Fr. Dcn. Andrew: So it seems like there’s not much to distinguish between youth that are Indigenous or non-Indigenous in that respect.

Jeff Decontie: I don’t think so. That would be controversial to say. I think it’s going to change depending on what city you’re in. I know in Winnipeg there’s way more of a collective identity among Indigenous people. It’s not the same kind of urban life as in Toronto, say.

Now, I’m one to talk, because I’m born and raised in the city and I speak English. Most of my problems, I think, for mental health and wellness come from the fact that as a teenager I was alienated and isolated and not really attached to not only community life but family in general. There’s this lie of freedom that if you’re just yourself you can express yourself and know your culture. It becomes all about you and you choosing. You can just plug yourself in and you’ll be fine. Well, I tried that, and it didn’t really go well. I had to actually keep searching for something truer and something more ancient. It involves not just a text, it involves people. And so, if we get a little too individualistic in academia or Indigenous thought or how we express things, and we turn it into only about ourselves, I don’t think we’re going to be talking about either religion or traditionalism. I don’t think we’re going to be talking about that. I think we’re going to have a lot more problems in Indigenous communities if we go the isolated individualistic route.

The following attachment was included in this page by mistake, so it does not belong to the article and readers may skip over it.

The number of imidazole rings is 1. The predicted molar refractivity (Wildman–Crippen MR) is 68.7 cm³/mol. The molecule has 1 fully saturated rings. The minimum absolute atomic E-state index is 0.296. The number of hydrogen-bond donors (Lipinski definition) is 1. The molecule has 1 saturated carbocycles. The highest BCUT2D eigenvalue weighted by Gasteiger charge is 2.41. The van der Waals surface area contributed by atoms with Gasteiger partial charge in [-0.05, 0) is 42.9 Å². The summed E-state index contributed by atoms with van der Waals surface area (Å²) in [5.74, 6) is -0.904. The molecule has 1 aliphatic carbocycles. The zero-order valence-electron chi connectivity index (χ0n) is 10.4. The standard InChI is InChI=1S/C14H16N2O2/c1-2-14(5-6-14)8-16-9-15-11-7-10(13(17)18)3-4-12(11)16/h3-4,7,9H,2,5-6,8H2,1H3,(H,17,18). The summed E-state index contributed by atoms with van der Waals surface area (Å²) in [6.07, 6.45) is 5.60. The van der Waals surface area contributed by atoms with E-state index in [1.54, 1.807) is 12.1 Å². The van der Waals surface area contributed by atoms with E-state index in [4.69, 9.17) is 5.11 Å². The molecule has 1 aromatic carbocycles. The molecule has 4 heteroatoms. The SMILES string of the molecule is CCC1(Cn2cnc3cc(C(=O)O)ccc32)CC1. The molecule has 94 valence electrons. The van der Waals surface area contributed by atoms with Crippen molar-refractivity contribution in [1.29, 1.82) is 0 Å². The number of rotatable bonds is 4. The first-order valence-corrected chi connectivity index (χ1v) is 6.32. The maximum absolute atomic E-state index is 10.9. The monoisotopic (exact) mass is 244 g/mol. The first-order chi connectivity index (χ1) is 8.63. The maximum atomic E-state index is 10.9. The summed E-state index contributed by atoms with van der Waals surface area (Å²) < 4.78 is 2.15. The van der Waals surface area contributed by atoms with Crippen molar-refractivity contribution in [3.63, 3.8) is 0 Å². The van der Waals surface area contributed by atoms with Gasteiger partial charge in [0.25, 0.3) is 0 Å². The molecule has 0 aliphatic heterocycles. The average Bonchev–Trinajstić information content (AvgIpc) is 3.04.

Fr. Dcn. Andrew: Can you maybe tell me a little bit about that coming into faith that you experienced, and in particular your own Christian community and how that has nurtured you?

Jeff Decontie: Okay, so basically there’s very little Indigenous Christian community coming into the faith. I came to faith at Trent University. So I came in smoking and drinking and not knowing who I was, and I came out a Christian and giving those things up except for the occasional alcoholic beverage. As far as I know, I’m still allowed to partake. Ha ha. But yeah, it was a lonely walk. It would’ve been easier sometimes if I was not Indigenous. That’s the way it felt, because most of the people around are white, or if they’re not white, they’re from outside of North America. And so, entering the faith had a very European flavour, but it was always theological. I came in through C.S. Lewis’s Mere Christianity: just an introduction and give it a chance. I think I was reading Mere Christianity at the same time as writing a paper on euthanasia in moral philosophy. I found him to be more pleasant reading. So I found myself reading him on Friday night as opposed to doing what I should have been doing, in focusing on the philosophy paper. I was arguing in favour of euthanasia at the time as I was reading C.S. Lewis.

So I came into the faith very intellectually, and it has remained so, and I don’t really say that with any pride, because I wish it was less so at times. You see people praying, charismatic people, Pentecostals, and there’s something to that kind of expression and you want that. But I’m not that person. That’s not my character. Of course this doesn’t imply that Pentecostals cannot be intellectuals concerning the faith.

In terms of my Baptist faith, that was the way I entered the faith. People around me had that background, or were non-denominational in background. Denominations were less important. It was who you were following. And [John] Calvin was a big person who I encountered, not just among older people but among the people I was going to school with as well. We were reading him or reading about people who were interpreting him. So, that colours the faith I walk in.

Fr. Dcn. Andrew: You were baptized at twenty-two?